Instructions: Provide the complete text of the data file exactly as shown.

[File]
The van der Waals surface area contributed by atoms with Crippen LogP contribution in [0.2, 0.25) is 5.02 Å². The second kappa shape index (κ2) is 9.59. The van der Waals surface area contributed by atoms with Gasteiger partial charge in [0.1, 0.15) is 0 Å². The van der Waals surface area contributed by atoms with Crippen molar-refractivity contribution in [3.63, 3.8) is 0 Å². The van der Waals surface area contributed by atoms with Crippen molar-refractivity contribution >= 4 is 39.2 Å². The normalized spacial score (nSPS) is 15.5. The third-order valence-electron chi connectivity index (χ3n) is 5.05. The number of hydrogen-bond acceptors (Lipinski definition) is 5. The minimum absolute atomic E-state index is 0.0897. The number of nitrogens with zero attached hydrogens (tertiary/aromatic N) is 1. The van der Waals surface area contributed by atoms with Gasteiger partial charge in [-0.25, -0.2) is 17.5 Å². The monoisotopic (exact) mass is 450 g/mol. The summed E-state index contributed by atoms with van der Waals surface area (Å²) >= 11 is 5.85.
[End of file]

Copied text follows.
The van der Waals surface area contributed by atoms with Crippen LogP contribution in [0.2, 0.25) is 5.02 Å². The second kappa shape index (κ2) is 9.59. The van der Waals surface area contributed by atoms with Gasteiger partial charge in [0.1, 0.15) is 0 Å². The van der Waals surface area contributed by atoms with Crippen molar-refractivity contribution in [3.63, 3.8) is 0 Å². The van der Waals surface area contributed by atoms with Crippen molar-refractivity contribution >= 4 is 39.2 Å². The normalized spacial score (nSPS) is 15.5. The third-order valence-electron chi connectivity index (χ3n) is 5.05. The number of hydrogen-bond acceptors (Lipinski definition) is 5. The minimum absolute atomic E-state index is 0.0897. The number of nitrogens with zero attached hydrogens (tertiary/aromatic N) is 1. The van der Waals surface area contributed by atoms with Gasteiger partial charge in [-0.25, -0.2) is 17.5 Å². The monoisotopic (exact) mass is 450 g/mol. The summed E-state index contributed by atoms with van der Waals surface area (Å²) >= 11 is 5.85.